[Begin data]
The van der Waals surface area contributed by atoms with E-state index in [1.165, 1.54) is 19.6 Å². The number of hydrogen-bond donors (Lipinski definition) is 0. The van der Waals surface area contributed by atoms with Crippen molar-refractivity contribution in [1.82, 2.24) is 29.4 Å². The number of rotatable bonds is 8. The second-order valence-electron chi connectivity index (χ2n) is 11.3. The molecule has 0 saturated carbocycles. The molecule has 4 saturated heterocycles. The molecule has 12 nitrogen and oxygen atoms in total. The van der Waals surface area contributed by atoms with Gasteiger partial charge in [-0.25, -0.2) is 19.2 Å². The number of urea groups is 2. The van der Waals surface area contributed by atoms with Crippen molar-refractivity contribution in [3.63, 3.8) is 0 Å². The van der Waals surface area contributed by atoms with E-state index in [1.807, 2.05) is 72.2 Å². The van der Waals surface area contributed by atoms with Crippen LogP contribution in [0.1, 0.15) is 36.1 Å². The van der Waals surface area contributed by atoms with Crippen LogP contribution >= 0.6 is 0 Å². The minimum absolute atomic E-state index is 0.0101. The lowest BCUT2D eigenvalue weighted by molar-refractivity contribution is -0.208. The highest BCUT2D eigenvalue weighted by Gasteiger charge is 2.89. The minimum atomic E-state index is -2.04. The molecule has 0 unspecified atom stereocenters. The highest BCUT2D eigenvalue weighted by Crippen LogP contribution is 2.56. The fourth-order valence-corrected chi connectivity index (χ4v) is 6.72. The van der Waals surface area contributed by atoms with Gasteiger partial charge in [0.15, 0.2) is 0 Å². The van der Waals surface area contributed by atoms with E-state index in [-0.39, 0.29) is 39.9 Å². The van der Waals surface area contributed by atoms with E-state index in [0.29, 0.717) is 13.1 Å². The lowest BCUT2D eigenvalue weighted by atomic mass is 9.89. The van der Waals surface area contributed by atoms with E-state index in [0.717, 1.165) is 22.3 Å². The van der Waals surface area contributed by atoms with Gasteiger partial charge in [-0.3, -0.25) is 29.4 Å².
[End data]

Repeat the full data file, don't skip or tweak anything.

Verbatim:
The van der Waals surface area contributed by atoms with E-state index in [1.165, 1.54) is 19.6 Å². The number of hydrogen-bond donors (Lipinski definition) is 0. The van der Waals surface area contributed by atoms with Crippen molar-refractivity contribution in [1.82, 2.24) is 29.4 Å². The number of rotatable bonds is 8. The second-order valence-electron chi connectivity index (χ2n) is 11.3. The molecule has 0 saturated carbocycles. The molecule has 4 saturated heterocycles. The molecule has 12 nitrogen and oxygen atoms in total. The van der Waals surface area contributed by atoms with Gasteiger partial charge in [-0.25, -0.2) is 19.2 Å². The number of urea groups is 2. The van der Waals surface area contributed by atoms with Crippen molar-refractivity contribution in [3.63, 3.8) is 0 Å². The van der Waals surface area contributed by atoms with E-state index in [1.807, 2.05) is 72.2 Å². The van der Waals surface area contributed by atoms with Crippen LogP contribution in [0.1, 0.15) is 36.1 Å². The van der Waals surface area contributed by atoms with Crippen LogP contribution >= 0.6 is 0 Å². The minimum absolute atomic E-state index is 0.0101. The lowest BCUT2D eigenvalue weighted by molar-refractivity contribution is -0.208. The highest BCUT2D eigenvalue weighted by Gasteiger charge is 2.89. The minimum atomic E-state index is -2.04. The molecule has 0 unspecified atom stereocenters. The highest BCUT2D eigenvalue weighted by Crippen LogP contribution is 2.56. The fourth-order valence-corrected chi connectivity index (χ4v) is 6.72. The van der Waals surface area contributed by atoms with Gasteiger partial charge in [0.15, 0.2) is 0 Å². The van der Waals surface area contributed by atoms with E-state index in [-0.39, 0.29) is 39.9 Å². The van der Waals surface area contributed by atoms with E-state index in [0.29, 0.717) is 13.1 Å². The lowest BCUT2D eigenvalue weighted by atomic mass is 9.89. The van der Waals surface area contributed by atoms with E-state index in [0.717, 1.165) is 22.3 Å². The van der Waals surface area contributed by atoms with Gasteiger partial charge in [-0.3, -0.25) is 29.4 Å².